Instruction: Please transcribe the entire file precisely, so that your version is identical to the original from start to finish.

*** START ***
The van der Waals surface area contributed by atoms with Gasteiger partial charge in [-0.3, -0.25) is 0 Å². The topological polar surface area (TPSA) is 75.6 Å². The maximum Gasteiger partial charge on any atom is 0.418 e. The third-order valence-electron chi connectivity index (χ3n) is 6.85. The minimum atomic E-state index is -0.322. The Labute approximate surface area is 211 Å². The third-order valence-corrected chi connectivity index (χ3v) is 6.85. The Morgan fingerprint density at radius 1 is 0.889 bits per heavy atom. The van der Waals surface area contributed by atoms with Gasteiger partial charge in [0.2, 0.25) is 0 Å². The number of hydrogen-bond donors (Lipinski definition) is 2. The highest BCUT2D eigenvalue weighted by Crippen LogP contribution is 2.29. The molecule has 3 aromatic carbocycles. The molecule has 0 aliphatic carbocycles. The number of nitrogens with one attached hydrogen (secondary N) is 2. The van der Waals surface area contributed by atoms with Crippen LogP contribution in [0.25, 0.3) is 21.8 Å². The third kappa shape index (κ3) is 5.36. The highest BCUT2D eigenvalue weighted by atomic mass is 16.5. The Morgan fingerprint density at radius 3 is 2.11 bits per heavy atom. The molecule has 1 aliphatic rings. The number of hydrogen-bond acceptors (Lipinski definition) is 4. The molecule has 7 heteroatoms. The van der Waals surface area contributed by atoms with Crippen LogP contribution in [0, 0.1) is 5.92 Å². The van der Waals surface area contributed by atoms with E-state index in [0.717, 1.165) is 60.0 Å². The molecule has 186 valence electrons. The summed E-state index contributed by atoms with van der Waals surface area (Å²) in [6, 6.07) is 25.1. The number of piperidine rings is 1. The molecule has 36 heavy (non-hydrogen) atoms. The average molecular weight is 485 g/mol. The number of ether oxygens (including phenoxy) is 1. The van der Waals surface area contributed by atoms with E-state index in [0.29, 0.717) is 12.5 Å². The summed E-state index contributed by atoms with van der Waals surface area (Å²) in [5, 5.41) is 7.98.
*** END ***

The van der Waals surface area contributed by atoms with Gasteiger partial charge in [-0.3, -0.25) is 0 Å². The topological polar surface area (TPSA) is 75.6 Å². The maximum Gasteiger partial charge on any atom is 0.418 e. The third-order valence-electron chi connectivity index (χ3n) is 6.85. The minimum atomic E-state index is -0.322. The Labute approximate surface area is 211 Å². The third-order valence-corrected chi connectivity index (χ3v) is 6.85. The Morgan fingerprint density at radius 1 is 0.889 bits per heavy atom. The van der Waals surface area contributed by atoms with Gasteiger partial charge in [0.2, 0.25) is 0 Å². The number of hydrogen-bond donors (Lipinski definition) is 2. The highest BCUT2D eigenvalue weighted by Crippen LogP contribution is 2.29. The molecule has 3 aromatic carbocycles. The molecule has 0 aliphatic carbocycles. The number of nitrogens with one attached hydrogen (secondary N) is 2. The van der Waals surface area contributed by atoms with Crippen LogP contribution in [0.25, 0.3) is 21.8 Å². The third kappa shape index (κ3) is 5.36. The highest BCUT2D eigenvalue weighted by atomic mass is 16.5. The Morgan fingerprint density at radius 3 is 2.11 bits per heavy atom. The molecule has 1 aliphatic rings. The number of hydrogen-bond acceptors (Lipinski definition) is 4. The molecule has 7 heteroatoms. The van der Waals surface area contributed by atoms with Crippen LogP contribution in [0, 0.1) is 5.92 Å². The van der Waals surface area contributed by atoms with E-state index in [0.717, 1.165) is 60.0 Å². The molecule has 186 valence electrons. The summed E-state index contributed by atoms with van der Waals surface area (Å²) in [6, 6.07) is 25.1. The number of piperidine rings is 1. The molecule has 36 heavy (non-hydrogen) atoms. The average molecular weight is 485 g/mol. The number of ether oxygens (including phenoxy) is 1. The van der Waals surface area contributed by atoms with E-state index in [0.29, 0.717) is 12.5 Å². The summed E-state index contributed by atoms with van der Waals surface area (Å²) in [5, 5.41) is 7.98.